From a surgeon who worked at the 1995 Oklahoma City bombing to a tech entrepreneur who once danced with a famed ballet company, Montana’s GOP field in the U.S. Senate race has no shortage of compelling personal stories.
Now, with just weeks remaining until absentee ballots first go out, each of the four candidates – Troy Downing, Russell Fagg, Al Olszewski and Matt Rosendale – is busily pitching their profile to Republican voters, as the person who can beat Democratic U.S. Sen. Jon Tester.
“I have what it takes to retire Jon Tester, to send him back to music class and give President Trump the backup that he needs in the U.S. Senate,” says Downing, in a typical comment.
The winner of the June 5 primary will take on Tester, the two-term Democrat and farmer from Big Sandy.
As a Democrat in a state won easily by President Trump in 2016, Tester is seen as potentially vulnerable this year.
Montana Republicans, however, haven’t settled on a clear favorite to challenge Tester, so the four men in the field are campaigning hard, still trying to connect with voters and up their name recognition, as the contest enters its home stretch. Absentee ballots will be mailed May 11.
Here’s a closer look at the four men who would challenge Tester:
Troy Downing: The only candidate who’s never held public office, Downing is a former high-tech entrepreneur who built a house at Big Sky in 2000 and moved there permanently in 2009.
Downing, 51, grew up in Indio, Calif., and briefly danced with the Joffrey Ballet Co. in New York before switching his major at New York University to applied mathematics. He became an expert on computer language and started a web-calendar firm that merged with Yahoo Inc. in 1998.
Downing left Yahoo three years later and became an investor in other companies and real estate, but enlisted in the Air Force in 2001 at age 34, after the Sept. 11 terrorist attacks. He flew on combat missions to pick up wounded soldiers in Afghanistan.
Probably the most outspoken supporter of President Trump, Downing says he’s the best choice to topple Tester because he’s a businessman, not a politician.
“Do we beat a Washington politician with a professional politician? I don’t think so,” he said at a March 22 debate. “Montanans voted overwhelmingly for Trump because he was a businessman, someone who saw the drastic need for change and someone who isn’t afraid of shaking up the status quo.”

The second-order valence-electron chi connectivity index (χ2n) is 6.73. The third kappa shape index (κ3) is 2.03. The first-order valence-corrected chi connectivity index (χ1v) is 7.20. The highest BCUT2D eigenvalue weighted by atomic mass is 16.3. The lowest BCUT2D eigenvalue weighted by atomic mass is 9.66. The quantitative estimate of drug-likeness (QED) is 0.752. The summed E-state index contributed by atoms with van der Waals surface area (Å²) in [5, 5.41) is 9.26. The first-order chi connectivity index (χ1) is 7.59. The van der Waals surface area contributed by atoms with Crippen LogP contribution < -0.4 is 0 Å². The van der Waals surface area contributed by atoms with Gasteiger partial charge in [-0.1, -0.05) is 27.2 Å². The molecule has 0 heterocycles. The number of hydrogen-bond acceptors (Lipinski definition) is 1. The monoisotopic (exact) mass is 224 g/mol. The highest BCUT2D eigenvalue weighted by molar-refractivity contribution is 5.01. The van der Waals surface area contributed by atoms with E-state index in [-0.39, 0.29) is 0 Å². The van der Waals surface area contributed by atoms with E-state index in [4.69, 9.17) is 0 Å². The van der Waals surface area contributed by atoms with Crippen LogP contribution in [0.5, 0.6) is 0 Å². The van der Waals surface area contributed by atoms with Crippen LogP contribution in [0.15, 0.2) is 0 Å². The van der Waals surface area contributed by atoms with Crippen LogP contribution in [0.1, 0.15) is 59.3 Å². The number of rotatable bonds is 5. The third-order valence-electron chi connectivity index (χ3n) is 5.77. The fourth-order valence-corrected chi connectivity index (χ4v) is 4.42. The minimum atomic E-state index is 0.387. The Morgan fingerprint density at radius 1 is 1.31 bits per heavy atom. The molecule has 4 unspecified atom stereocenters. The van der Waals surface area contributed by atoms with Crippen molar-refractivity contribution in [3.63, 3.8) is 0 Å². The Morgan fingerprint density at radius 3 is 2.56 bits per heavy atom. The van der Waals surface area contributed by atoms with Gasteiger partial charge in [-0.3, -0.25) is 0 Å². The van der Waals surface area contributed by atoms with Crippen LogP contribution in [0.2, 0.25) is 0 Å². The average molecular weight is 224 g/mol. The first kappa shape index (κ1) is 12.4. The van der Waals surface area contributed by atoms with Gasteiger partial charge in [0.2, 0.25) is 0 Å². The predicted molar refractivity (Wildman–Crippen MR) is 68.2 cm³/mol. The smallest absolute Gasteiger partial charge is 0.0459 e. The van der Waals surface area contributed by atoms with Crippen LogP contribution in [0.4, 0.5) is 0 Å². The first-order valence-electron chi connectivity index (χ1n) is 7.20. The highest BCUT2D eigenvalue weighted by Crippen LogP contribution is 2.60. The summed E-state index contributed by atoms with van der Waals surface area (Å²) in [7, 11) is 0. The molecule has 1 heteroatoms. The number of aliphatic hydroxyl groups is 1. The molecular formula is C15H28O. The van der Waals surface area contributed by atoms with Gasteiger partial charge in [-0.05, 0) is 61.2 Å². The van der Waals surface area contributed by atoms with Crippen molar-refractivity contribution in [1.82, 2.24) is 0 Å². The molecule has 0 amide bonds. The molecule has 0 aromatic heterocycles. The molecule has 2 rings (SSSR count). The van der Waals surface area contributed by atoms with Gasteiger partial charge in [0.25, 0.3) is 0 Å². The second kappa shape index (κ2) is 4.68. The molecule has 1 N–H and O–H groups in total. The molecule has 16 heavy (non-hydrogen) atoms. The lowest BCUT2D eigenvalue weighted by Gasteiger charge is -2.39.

Russell Fagg: The 57-year-old Fagg spent 25 years as a state district judge in Billings before stepping down last fall to enter the Senate race.
Fagg is from a political family. His father, Harrison, was state House majority leader in the early 1980s and a prominent architect in Billings, and his wife, Karen Barclay Fagg, served in the cabinet of Republican Gov. Stan Stephens nearly 30 years ago.
He’s gained endorsements from most of the luminaries of the old Republican guard in Montana, including former Gov. Marc Racicot and former U.S. Reps. Denny Rehberg and Rick Hill.
Fagg, born and raised in Billings, starts almost every speech talking about his deep Montana roots, and how that characteristic gives him an edge over the other candidates against Tester.
“The Democrats are going to unmercifully beat up two of my opponents because one of them moved here nine years ago and 15 years ago (Rosendale),” he said recently. “If you put me on that ticket, that takes that argument away from Senator Tester.”
Al Olszewski: Another Montana native, Olszewski grew up in Great Falls and spent 13 years as a surgeon with the Air Force, before settling in Kalispell.
During his stint as a “rapid mobility trauma surgeon,” Olszewski was deployed to treat victims at the 1995 bombing at the Alfred P. Murrah Federal Building in Oklahoma City, where 168 people died and 680 were injured.
Olszewski has worked for nearly 20 years as an orthopedic surgeon in Kalispell and spent the last three-and-a-half years as a state legislator. He has been involved in many health-care issues before the Legislature, including sponsoring bills to restrict abortion and to encourage physicians to practice in rural Montana.
Olszewski, 55, sometimes refers to himself as the “dark horse” in the race, but says he can identify with a wide swath of voters, making him the best challenger to Tester.
“I’m a story-teller,” he told a crowd at a GOP debate last month. “I’m able to engage the people of Montana. And I can ask them to join our story, too – not just the Republicans, but those in the middle, the 40 percent that will make the decision of who beats Jon Tester or not.”
Matt Rosendale: Rosendale, 57, is the only GOP candidate who’s run a statewide campaign before.
He ran for the U.S. House in 2014, finishing a close third in a five-way GOP primary, and was elected state auditor in 2016, defeating Democrat Jesse Laslovich and becoming the first Republican to win the seat since 1988.
Rosendale, who lives on a ranch near Glendive, grew up on the east shore of Chesapeake Bay in Maryland and moved to Montana in 2002. He’s been a real-estate developer and land manager and has a building firm in Great Falls.
Rosendale pitches himself as a strong conservative bent on resisting or repealing regulations he says impede business. He also has gained endorsements from national-level conservatives, like U.S. Sen. Ted Cruz of Texas.
“I’ve got a vision for the state of Montana and I’ve got a vision for this nation, and it’s where jobs are plentiful and people are free to pursue their full potential without the obstructions of an obtrusive government,” he says.